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Images for Designers and Art Researchers

Citing Museum Labels

  • The Chicago Manual of Style does not provide standards on how to cite museum labels and signs.  
  • Since museum labels and signs are only temporarily on display, and are not easily accessed by other researchers, they (like Wikipedia) are not very good cited sources for academic research papers.  However, like Wikipedia, they can be an excellent source of background information.  
  • Text from museum labels and signs is often duplicated on the museum's website, a collection catalog, or an exhibition catalog.  Use and cite these sources instead of museum labels and signs for a research paper, when possible.
  • If the text on the label or sign is not duplicated elsewhere, and you must cite it, then you may want to include a photo of the label and the object it identifies (if there is one) in your paper or project.
  • Footnotes/endnotes and bibliographic citations should contain as many elements as applicable:
    • For object labels: Artist, Title, Medium, Date, Accession number.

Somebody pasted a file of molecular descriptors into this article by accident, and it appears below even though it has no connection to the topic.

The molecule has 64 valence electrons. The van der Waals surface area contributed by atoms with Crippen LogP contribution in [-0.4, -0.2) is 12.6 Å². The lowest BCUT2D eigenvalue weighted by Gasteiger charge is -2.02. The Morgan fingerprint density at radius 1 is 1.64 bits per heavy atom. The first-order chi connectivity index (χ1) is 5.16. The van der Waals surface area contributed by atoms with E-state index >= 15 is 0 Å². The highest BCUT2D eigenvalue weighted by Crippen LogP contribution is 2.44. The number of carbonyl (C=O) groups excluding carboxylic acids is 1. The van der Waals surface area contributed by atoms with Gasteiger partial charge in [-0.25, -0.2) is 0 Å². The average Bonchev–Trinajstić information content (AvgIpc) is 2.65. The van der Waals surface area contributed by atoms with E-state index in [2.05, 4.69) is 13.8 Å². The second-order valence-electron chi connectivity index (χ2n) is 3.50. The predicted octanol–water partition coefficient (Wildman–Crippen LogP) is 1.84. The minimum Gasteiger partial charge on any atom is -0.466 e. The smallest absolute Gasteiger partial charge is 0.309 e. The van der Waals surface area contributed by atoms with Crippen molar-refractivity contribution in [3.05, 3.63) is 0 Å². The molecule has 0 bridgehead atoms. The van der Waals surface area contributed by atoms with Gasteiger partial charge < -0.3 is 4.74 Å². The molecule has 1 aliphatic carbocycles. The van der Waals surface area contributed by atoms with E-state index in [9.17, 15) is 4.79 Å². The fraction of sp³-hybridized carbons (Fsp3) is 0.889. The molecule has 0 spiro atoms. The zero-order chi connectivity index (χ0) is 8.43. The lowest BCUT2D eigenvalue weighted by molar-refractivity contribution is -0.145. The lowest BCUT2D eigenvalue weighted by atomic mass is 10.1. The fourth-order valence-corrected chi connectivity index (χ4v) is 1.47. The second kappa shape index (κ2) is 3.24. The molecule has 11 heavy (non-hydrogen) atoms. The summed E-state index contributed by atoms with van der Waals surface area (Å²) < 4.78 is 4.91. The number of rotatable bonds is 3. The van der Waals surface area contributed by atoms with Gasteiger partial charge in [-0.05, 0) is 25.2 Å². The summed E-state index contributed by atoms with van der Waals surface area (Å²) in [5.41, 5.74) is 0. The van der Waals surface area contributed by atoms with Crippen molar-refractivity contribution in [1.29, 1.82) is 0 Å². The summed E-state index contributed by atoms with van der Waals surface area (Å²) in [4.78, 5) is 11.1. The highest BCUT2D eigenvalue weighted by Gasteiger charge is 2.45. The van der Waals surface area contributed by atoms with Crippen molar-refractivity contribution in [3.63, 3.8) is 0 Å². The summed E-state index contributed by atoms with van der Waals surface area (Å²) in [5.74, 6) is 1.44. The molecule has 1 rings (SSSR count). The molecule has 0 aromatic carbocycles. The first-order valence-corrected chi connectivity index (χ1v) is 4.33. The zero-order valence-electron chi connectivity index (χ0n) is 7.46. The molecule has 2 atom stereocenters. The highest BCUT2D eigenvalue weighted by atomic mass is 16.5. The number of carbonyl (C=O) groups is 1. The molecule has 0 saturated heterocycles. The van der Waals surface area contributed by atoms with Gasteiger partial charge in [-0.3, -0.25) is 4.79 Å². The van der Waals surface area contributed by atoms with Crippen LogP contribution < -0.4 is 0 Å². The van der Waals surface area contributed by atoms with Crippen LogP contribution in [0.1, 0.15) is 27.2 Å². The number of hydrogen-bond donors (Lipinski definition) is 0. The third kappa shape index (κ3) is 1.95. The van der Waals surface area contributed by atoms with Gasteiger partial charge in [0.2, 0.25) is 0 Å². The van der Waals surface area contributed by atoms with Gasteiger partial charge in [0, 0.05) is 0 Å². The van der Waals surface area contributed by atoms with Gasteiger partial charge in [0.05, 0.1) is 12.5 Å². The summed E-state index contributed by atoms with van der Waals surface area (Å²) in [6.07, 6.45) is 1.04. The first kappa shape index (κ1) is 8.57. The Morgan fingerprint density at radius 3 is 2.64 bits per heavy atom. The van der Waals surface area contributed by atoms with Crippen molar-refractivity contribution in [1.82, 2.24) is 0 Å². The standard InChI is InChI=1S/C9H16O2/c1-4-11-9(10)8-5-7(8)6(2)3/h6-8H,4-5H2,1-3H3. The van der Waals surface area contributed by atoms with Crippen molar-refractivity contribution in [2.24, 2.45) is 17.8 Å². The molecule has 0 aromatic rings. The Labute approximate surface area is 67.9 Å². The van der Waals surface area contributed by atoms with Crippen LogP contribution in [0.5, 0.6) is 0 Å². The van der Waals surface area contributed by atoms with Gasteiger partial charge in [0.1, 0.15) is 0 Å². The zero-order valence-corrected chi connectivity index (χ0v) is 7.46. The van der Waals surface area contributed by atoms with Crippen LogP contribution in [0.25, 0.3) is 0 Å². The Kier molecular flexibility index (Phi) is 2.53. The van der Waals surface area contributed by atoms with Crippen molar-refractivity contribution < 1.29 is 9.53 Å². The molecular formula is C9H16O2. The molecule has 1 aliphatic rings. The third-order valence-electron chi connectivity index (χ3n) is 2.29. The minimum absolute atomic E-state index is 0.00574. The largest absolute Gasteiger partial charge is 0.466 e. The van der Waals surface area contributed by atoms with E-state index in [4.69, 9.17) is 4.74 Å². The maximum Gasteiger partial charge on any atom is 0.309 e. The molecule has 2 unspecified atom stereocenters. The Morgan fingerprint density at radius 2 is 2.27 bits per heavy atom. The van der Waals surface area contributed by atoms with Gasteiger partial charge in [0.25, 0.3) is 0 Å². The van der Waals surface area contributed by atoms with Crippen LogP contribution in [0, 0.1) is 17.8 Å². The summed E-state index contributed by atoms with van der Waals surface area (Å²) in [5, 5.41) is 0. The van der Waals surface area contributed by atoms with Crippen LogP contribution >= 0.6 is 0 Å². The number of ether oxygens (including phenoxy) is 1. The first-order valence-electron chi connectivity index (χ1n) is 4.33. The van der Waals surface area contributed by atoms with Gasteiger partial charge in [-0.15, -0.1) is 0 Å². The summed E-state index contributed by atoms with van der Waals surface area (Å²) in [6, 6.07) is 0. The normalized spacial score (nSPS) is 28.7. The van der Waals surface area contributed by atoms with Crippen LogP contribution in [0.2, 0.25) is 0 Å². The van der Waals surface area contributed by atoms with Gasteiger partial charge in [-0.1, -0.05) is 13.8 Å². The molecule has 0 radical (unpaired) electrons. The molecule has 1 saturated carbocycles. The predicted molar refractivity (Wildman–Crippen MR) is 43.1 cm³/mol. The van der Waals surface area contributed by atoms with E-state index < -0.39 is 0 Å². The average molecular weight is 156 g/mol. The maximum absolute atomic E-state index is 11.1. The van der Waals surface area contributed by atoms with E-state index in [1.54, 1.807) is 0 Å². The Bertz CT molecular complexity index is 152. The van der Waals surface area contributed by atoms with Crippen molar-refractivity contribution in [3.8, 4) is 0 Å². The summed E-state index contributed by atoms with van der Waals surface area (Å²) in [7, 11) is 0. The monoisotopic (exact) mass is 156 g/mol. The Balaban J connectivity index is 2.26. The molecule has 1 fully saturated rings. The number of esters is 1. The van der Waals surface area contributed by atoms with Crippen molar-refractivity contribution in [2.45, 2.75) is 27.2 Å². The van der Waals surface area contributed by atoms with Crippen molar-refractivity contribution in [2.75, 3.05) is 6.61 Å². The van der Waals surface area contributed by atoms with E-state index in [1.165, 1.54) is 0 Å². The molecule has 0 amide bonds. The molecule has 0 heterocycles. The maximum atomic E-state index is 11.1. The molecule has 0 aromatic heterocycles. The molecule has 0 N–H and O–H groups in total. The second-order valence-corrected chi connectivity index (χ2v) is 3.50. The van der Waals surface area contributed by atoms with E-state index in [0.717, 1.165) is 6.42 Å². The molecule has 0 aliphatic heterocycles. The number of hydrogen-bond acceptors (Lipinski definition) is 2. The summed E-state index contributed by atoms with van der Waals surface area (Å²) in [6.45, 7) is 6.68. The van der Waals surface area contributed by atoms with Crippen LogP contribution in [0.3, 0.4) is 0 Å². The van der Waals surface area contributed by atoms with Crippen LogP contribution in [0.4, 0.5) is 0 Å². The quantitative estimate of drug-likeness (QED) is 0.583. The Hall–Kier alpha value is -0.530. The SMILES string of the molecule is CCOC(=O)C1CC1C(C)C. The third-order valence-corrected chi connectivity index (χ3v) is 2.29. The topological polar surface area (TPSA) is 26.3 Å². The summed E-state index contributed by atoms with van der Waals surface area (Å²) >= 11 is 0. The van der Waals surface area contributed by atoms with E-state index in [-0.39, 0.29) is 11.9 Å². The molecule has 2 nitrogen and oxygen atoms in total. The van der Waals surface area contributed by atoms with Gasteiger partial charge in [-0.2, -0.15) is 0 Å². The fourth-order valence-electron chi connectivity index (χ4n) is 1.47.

• Author of text / Curator of exhibition (if known)
    • Name of exhibition / Name of museum department 
    • Museum name and location
    • Dates of exhibition / Date of visit 


Example of text that cites this museum label:

"Designer Richard Nicoll's slip dress, which some called the 'Tinkerbell Dress,' was created in collaboration with Studio XO, and is made of polyester, acrylic, nylon, LEDs, cotton-wool blend, and a microcontroller unit."

Example of citation:

Object label for Optical Slip Dress, Spring/Summer 2015 by Richard Nicoll and Studio XO.  In exhibition "Items: Is Fashion Modern?" at the Museum of Modern Art, New York, NY.  Seen on: November 21, 2017.

* Please note that this object is not featured in the exhibition catalog for "Items: Is Fashion Modern?".  Otherwise, the citation would refer to the exhibition catalog and not to the label.

Additional examples of how to cite wall text can be found on the MLA website.